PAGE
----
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Genetic and Rare Diseases Information Center (GARD)

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Hereditary diffuse leukoencephalopathy with spheroids


Other Names for this Disease

  • Adult-onset leukodystrophy with neuroaxonal spheroids
  • Adult-onset leukoencephalopathy with axonal spheroids and pigmented glia
  • Autosomal dominant leukoencephalopathy with neuroaxonal spheroids
  • HDLS
  • Hereditary diffuse leukoencephalopathy with axonal spheroids
See Disclaimer regarding information on this site. Some links on this page may take you to organizations outside of the National Institutes of Health.

Overview

What is hereditary diffuse leukoencephalopathy with spheroids?

What are the signs and symptoms of hereditary diffuse leukoencephalopathy with spheroids (HDLS)?

What causes hereditary diffuse leukoencephalopathy with spheroids (HDLS)?

How is hereditary diffuse leukoencephalopathy with spheroids (HDLS) inherited?

What is hereditary diffuse leukoencephalopathy with spheroids?

Hereditary diffuse leukoencephalopathy with spheroids (HDLS) is a neurological condition characterized by changes to certain areas of the brain. A hallmark of HDLS is leukoencephalopathy, which is damage to a type of brain tissue called white matter. Another common finding is axon damage due to swellings called spheroids. Damage to myelin and axons is thought to contribute to many of the neurological signs and symptoms seen in people with this condition, including the personality changes, loss of memory, changes in motor skills and dementia. HDLS is caused by mutations in the CSF1R gene. It is inherited in an autosomal dominant pattern.[1]
Last updated: 3/27/2013

What are the signs and symptoms of hereditary diffuse leukoencephalopathy with spheroids (HDLS)?

HDLS is characterized by leukoencephalopathy, which is damage to a type of brain tissue called white matter (made up of nerve fibers (axons) covered by myelin). Also common in HDLS are swellings called spheroids in the axons of the brain, which are a sign of axon damage. This damage is thought to contribute to the symptoms see in this condition, including personality changes (including a loss of social inhibitions and depression which are among the earliest symptoms of HDLS), memory loss and loss of executive function (the ability to plan and implement actions and develop problem-solving strategies which impairs skills such as impulse control, self-monitoring, and focusing attention appropriately). Some people with HDLS have mild seizures early in the disease and may experience a severe decline in thinking and reasoning abilities (dementia) as the disease progresses. Over time, motor skills are affected, and people with HDLS may have difficulty walking. Many develop a pattern of movement abnormalities known as parkinsonism, which includes unusually slow movement (bradykinesia), involuntary trembling (tremor), and muscle stiffness (rigidity). The pattern of cognitive and motor problems are variable, even among individuals in the same family. Over time, almost all affected individuals become unable to walk, speak, and care for themselves.[1]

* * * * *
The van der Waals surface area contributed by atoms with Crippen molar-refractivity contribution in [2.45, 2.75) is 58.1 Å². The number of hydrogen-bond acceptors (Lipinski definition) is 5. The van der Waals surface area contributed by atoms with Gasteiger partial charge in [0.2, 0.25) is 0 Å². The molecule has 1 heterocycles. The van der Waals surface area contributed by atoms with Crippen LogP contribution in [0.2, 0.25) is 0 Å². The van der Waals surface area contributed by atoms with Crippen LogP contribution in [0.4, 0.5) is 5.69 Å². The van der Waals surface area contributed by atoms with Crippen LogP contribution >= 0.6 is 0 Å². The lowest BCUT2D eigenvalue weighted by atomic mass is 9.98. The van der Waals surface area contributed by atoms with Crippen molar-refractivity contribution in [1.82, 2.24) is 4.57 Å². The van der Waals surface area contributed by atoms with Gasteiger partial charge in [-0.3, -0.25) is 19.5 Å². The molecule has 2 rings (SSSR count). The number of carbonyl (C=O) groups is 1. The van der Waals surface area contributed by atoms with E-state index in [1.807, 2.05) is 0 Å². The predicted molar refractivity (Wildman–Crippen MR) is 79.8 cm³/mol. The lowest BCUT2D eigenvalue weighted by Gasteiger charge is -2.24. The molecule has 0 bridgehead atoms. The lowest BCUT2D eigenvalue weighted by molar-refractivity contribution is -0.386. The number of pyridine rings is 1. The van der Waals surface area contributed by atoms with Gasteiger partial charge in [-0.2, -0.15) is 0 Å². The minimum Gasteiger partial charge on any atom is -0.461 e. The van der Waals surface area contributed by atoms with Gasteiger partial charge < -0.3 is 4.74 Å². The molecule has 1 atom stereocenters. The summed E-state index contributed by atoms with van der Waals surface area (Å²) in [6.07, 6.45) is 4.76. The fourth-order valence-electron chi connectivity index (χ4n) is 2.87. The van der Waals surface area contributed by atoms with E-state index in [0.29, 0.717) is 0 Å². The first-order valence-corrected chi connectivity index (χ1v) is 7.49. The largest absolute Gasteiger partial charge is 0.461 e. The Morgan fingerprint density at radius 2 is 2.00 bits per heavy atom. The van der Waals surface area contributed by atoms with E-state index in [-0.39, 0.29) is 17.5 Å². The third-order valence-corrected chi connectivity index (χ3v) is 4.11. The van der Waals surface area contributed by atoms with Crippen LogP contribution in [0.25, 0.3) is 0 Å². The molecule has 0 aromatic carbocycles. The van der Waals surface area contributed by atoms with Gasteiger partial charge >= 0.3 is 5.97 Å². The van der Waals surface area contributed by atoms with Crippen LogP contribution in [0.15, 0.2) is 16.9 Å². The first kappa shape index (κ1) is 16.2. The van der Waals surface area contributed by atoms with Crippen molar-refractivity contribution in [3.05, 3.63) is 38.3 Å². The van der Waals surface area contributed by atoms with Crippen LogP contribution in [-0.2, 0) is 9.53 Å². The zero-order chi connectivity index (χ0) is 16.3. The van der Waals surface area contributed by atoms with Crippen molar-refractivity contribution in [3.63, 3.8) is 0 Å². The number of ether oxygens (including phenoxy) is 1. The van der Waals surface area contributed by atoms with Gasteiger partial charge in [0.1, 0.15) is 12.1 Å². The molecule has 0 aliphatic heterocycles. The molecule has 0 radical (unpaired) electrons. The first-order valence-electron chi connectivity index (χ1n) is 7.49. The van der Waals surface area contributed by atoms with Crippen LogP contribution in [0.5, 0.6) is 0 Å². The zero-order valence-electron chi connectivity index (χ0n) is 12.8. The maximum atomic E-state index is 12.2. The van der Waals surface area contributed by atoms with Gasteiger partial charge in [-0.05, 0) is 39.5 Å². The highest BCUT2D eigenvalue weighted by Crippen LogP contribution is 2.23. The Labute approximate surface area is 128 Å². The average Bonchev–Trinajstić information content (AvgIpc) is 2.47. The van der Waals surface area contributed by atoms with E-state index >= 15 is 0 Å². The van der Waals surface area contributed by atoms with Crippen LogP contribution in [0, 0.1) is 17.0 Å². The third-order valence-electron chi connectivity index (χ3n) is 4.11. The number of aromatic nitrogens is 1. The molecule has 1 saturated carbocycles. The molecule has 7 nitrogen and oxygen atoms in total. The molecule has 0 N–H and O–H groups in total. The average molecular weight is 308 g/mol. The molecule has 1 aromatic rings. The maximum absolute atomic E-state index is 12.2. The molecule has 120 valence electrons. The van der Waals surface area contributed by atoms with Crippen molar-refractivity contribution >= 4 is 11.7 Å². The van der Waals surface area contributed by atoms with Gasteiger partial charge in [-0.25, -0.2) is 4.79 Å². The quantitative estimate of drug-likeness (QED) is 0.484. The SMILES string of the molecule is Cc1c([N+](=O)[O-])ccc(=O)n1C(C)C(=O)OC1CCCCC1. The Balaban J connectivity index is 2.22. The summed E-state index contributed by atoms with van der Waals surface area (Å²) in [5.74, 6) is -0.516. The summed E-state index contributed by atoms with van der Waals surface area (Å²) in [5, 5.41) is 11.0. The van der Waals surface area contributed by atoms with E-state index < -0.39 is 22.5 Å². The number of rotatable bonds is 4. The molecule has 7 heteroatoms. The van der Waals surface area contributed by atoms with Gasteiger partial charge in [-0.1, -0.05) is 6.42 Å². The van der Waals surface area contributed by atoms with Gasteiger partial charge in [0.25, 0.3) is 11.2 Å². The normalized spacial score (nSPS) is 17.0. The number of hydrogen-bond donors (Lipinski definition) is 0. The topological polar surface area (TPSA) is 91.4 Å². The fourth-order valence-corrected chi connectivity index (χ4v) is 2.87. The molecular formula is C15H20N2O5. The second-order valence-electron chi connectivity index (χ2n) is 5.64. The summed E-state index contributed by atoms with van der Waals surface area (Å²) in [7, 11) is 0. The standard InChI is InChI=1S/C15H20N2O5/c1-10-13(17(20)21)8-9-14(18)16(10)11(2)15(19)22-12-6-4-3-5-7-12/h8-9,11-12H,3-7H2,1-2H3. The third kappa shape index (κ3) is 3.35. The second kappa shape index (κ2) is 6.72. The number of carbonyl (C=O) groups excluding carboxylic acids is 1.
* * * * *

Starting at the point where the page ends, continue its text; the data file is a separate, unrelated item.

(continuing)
Last updated: 3/27/2013

What causes hereditary diffuse leukoencephalopathy with spheroids (HDLS)?

HDLS is caused by mutations in the CSF1R gene. This gene provides instructions for making a protein called colony stimulating factor 1 receptor (CSF-1 receptor), which is found in the outer membrane of certain types of cells. The CSF-1 receptor triggers signaling pathways that control many important cellular processes, such as cell growth and division (proliferation) and maturation of the cell to take on defined functions (differentiation). Mutations in the CSF1R gene lead to a altered CSF-1 receptor protein which is unable to stimulate cell signaling pathways. Exactly how these gene mutations cause the signs and symptoms of HDLS is unknown.[1]
Last updated: 3/27/2013

How is hereditary diffuse leukoencephalopathy with spheroids (HDLS) inherited?

HDLS is inherited in an autosomal dominant pattern, which means one copy of the altered gene in each cell is sufficient to cause the disorder. In most cases, an affected person inherits the mutation from one affected parent. Other cases result from new mutations in the gene and occur in people with no history of the disorder in their family.[1]
Last updated: 3/27/2013

References
  1. Hereditary diffuse leukoencephalopathy with spheroids. Genetics Home Reference (GHR). December 2012; http://ghr.nlm.nih.gov/condition/hereditary-diffuse-leukoencephalopathy-with-spheroids. Accessed 3/27/2013.


Other Names for this Disease
  • Adult-onset leukodystrophy with neuroaxonal spheroids
  • Adult-onset leukoencephalopathy with axonal spheroids and pigmented glia
  • Autosomal dominant leukoencephalopathy with neuroaxonal spheroids
  • HDLS
  • Hereditary diffuse leukoencephalopathy with axonal spheroids
See Disclaimer regarding information on this site. Some links on this page may take you to organizations outside of the National Institutes of Health.